following types of proposals would appear to be fully consistent with
the U.S. position as described above, and would help the U.S. proposal
appear more sympathetic to public interest concerns:

*         Stating that nothing in the TPP, including in the crafting of
its three-step test, further limits Parties' discretion to implement
limitations and exceptions that comply with the existing multilateral
treaties on copyright, including Berne, WCT and WPPT, including the
Agreed Statements to those instruments. 

*         Making clear that the so-called "small exceptions" in Berne
are not subject to, or are fully compliant with, the proposed three-step
test and that nothing in the TPP further restricts a Party's right to
adopt such exceptions. 

*         Making clear that the three-step test does not apply to
definitions of the scope of rights, as opposed to limitations of an
exclusive right already defined. 

*         Including express protections for limiting principles in the
interpretation of U.S. law, such as the interpretation of the fair use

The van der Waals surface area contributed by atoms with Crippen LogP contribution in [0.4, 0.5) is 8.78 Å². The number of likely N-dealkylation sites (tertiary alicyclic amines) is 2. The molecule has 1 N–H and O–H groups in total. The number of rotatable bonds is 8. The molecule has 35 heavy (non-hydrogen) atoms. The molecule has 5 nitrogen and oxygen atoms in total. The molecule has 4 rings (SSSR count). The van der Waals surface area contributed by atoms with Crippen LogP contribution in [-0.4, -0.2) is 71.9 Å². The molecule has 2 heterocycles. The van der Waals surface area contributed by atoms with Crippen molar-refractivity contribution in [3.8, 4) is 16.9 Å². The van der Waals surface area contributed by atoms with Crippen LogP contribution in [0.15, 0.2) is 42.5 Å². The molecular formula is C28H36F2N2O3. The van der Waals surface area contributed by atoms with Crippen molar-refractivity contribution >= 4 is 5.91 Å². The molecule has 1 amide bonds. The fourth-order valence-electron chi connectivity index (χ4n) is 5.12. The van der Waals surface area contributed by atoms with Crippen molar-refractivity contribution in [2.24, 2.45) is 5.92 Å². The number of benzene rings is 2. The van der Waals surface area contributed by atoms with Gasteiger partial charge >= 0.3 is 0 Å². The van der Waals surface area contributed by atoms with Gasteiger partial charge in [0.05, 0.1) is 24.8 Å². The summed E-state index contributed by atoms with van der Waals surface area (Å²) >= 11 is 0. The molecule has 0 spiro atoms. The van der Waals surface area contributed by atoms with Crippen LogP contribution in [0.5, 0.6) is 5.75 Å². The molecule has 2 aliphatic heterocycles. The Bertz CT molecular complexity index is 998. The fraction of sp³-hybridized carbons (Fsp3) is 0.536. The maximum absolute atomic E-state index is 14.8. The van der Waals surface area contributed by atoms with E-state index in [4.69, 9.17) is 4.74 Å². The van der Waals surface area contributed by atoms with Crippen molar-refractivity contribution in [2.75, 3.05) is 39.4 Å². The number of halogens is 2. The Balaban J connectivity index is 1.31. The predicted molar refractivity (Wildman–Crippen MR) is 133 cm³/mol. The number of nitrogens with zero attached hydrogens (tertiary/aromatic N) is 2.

doctrine in U.S. law in cases such as Bill Graham Archives, and the
interpretation of a "copy" in Cartoon Network.

*         Crafting appropriate exceptions from application of the
Investor-State dispute provisions to ensure that there is no private
cause of action in an international dispute resolution forum for
investors to "appeal" interpretations of limitations and exceptions and
other intellectual property substantive law by national courts under the
guise that such interpretations work a "taking" of the investor's

*         Clarifying that if the TPP or any other trade agreement
implements language identical to that in the U.S. Copyright Act, the
instrument will define such language to give effect to the
interpretation given by the federal courts in the United States, at
least as of the time the agreement enters into force.

Finally, we would like to register our concern that the Administration
may be proposing restrictions on domestic policy options on topics under
current discussion and debate on which Congress should act in the first
instance. This includes, as discussed above, areas such as parallel
importation and the possibility for statutory licenses for internet
retransmission. Such standards restrict Congressional options in the
face of currently open questions and interpretations, and the
justification that Congress can always choose to enact national
legislation that overrides our international legal obligations is
inadequate. The fact that such usurpation of Congressional authority
over domestic policy is taking place through forums where a full range
of potentially interested stakeholders - especially consumers - cannot
engage, is all the more troubling. We encourage you to closely analyze
all U.S. positions in the TPP for such issues, and to eliminate them
from the U.S. proposal. 



Peter Jaszi

Michael Carroll 

Sean Flynn